The tax bills, key parts of the government’s May budget, go hand-in-hand with vicious cuts to welfare and other social spending, intended to force jobless or low-paid workers into even lower-paid and less secure employment, and further multi-billion dollar increases in military spending in preparation for war.

Labor and the Greens voted against the government’s tax package, posturing as advocates of “fairness.” Labor leader Bill Shorten, a long-time trade union bureaucrat and former senior Labor government minister, again spoke of “working families doing it tough” and against “big banks and big business.”

This populist stance shows the acute concerns in the Labor and affiliated trade union leadership of the social and political discontent that is threatening to erupt outside the control of the political establishment. Disaffection is growing because of soaring inequality and decades of attacks on working class conditions by Labor and Coalition governments alike.

Even as he claimed to speak for working people, Shorten emphasised Labor’s aim to head off any eruption of working class hostility. He insisted in parliament that it was “not class war” to demand bigger tax cuts for the majority of workers and more funding for school and hospitals.

In reality, Labor’s alternative tax package is a modified version of the government’s. Its purpose is to satisfy the requirements of the corporate elite while trying to channel the disaffection back behind the election of another pro-business Labor government.

Labor has promised to double the tiny income tax offsets for people on low to middle incomes. This still would not pay for transport fares or petrol costs. Labor also supported the government’s increase in the $87,000 tax threshold to $90,000 from July 1, a move that will hand higher-income households up to $764 in 2018-19, and much more over future years.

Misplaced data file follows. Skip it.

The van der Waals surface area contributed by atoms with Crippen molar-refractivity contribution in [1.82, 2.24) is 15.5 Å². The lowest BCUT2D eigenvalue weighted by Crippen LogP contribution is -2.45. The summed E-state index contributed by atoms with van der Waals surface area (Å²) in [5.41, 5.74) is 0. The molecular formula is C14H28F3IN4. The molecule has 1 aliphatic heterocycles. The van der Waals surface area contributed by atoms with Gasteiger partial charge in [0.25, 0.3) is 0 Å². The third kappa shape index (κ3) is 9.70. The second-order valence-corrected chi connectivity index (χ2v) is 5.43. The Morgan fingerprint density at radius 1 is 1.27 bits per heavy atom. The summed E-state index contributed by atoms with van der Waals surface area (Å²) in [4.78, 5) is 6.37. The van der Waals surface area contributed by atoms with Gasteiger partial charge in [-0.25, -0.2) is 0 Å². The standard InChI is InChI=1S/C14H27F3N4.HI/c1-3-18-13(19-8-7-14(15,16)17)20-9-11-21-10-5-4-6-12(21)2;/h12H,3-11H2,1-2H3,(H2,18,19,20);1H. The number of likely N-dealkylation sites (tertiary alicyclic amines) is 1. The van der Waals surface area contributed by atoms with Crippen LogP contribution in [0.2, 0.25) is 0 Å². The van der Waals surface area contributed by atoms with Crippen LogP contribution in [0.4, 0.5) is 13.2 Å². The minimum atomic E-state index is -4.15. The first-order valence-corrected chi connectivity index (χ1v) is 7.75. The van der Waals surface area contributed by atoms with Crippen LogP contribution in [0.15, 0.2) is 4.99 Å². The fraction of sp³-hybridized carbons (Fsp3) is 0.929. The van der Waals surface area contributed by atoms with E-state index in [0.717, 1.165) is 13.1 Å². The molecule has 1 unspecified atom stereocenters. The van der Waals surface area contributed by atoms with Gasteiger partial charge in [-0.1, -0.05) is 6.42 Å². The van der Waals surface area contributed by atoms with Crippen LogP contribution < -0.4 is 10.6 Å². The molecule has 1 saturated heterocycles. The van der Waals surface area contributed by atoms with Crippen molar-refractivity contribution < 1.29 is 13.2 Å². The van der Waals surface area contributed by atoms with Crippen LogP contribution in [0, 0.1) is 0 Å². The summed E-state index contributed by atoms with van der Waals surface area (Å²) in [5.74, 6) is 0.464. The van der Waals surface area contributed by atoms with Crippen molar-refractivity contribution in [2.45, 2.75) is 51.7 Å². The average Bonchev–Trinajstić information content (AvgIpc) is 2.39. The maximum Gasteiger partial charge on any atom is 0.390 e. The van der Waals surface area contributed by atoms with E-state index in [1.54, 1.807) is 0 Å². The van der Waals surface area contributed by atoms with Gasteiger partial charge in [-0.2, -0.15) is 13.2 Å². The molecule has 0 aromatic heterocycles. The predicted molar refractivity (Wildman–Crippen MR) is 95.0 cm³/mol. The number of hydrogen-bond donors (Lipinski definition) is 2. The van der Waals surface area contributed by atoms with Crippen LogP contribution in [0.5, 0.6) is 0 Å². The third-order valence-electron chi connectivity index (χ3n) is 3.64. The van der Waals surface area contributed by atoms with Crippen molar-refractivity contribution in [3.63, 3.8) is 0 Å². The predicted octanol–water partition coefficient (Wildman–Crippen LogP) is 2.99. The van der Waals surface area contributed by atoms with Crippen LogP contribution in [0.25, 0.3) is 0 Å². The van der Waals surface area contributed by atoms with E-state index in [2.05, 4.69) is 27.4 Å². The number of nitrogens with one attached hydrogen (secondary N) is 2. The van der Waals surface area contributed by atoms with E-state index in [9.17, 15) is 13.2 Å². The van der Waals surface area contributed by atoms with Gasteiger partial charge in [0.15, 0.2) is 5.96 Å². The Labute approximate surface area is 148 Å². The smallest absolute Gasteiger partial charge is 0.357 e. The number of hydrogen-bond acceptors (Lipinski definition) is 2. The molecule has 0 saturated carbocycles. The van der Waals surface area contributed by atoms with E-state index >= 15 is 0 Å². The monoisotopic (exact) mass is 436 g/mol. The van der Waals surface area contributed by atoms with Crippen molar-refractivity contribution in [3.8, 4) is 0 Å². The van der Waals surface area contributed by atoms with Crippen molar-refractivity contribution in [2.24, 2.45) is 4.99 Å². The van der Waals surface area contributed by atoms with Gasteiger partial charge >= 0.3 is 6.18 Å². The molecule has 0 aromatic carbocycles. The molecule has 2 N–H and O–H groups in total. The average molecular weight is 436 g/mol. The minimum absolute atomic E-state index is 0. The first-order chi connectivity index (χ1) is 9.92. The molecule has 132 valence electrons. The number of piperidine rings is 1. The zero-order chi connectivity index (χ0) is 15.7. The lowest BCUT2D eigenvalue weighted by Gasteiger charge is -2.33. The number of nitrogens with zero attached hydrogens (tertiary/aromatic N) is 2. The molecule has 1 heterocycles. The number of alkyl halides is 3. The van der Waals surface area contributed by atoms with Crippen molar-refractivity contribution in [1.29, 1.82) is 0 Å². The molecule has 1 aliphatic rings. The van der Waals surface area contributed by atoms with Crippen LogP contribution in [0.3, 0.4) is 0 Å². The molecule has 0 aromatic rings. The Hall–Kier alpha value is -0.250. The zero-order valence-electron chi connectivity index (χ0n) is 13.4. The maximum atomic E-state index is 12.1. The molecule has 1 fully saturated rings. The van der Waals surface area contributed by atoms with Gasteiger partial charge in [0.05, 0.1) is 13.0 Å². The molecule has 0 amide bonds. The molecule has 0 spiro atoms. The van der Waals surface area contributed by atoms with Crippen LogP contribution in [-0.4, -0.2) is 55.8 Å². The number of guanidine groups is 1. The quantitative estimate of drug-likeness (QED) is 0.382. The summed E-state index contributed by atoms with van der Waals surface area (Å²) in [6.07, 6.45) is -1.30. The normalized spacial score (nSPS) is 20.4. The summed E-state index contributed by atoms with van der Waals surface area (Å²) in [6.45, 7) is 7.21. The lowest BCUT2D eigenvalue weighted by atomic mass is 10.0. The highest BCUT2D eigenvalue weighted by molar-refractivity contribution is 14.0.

The fraud of Labor’s posturing was underscored by this week’s election of former Treasurer Wayne Swan as the next Labor Party national president. Swan ran a campaign that insisted Labor had to make “fairness” the centre of its electoral pitch.

After his victory, Swan told Sky News: “There’s a very clear choice—a prosperous, fair Australia, with a fair tax system under Labor, and under the Liberals what you get is the rich are getting richer.”

Swan explained: “To get new members coming through our door, and a new generation campaigning and voting for us, we have to show them we mean business about creating a better, more democratic and more equal society.”

This is from the man who handed down one budget after another under the Rudd and Gillard Labor governments of 2007 to 2013. After propping up the major banks with borrowing guarantees after the 2008 global financial crisis, the Labor governments inflicted the burden on the working class via cuts to welfare, including for sole parents, and to education and healthcare.

The voting figures in the Labor Party poll provided another glimpse of the ongoing collapse in the party’s membership and support, precisely because of its record. Only 19,504 people voted, about 40 percent of the party’s claimed membership, which is dominated by parliamentary careerists, union bureaucrats and staff members.

Far from representing “working families doing it tough,” the Labor Party is a thoroughly corporate entity. It was the Hawke and Keating Labor governments of the 1980s and 1990s, working very closely with the trade unions, that began the restructuring of Australian capitalism to make it “internationally competitive” at the direct expense of the working class.